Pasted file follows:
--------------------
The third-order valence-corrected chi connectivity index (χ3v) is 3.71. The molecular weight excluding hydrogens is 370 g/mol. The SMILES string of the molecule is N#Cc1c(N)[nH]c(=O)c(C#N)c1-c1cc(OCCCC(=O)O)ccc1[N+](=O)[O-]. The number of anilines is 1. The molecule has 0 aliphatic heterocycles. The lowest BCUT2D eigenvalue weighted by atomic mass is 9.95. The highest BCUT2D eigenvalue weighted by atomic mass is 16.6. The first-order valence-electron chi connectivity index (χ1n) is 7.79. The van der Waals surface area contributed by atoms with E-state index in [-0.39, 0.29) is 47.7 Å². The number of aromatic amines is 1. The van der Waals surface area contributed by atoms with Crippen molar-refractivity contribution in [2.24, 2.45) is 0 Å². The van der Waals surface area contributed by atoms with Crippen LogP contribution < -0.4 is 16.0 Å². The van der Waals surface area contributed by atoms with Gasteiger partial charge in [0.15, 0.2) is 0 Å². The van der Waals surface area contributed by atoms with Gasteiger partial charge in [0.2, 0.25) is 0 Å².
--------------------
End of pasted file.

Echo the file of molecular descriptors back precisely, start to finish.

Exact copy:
The third-order valence-corrected chi connectivity index (χ3v) is 3.71. The molecular weight excluding hydrogens is 370 g/mol. The SMILES string of the molecule is N#Cc1c(N)[nH]c(=O)c(C#N)c1-c1cc(OCCCC(=O)O)ccc1[N+](=O)[O-]. The number of anilines is 1. The molecule has 0 aliphatic heterocycles. The lowest BCUT2D eigenvalue weighted by atomic mass is 9.95. The highest BCUT2D eigenvalue weighted by atomic mass is 16.6. The first-order valence-electron chi connectivity index (χ1n) is 7.79. The van der Waals surface area contributed by atoms with E-state index in [-0.39, 0.29) is 47.7 Å². The number of aromatic amines is 1. The van der Waals surface area contributed by atoms with Crippen molar-refractivity contribution in [2.24, 2.45) is 0 Å². The van der Waals surface area contributed by atoms with Crippen LogP contribution < -0.4 is 16.0 Å². The van der Waals surface area contributed by atoms with Gasteiger partial charge in [0.15, 0.2) is 0 Å². The van der Waals surface area contributed by atoms with Gasteiger partial charge in [0.2, 0.25) is 0 Å².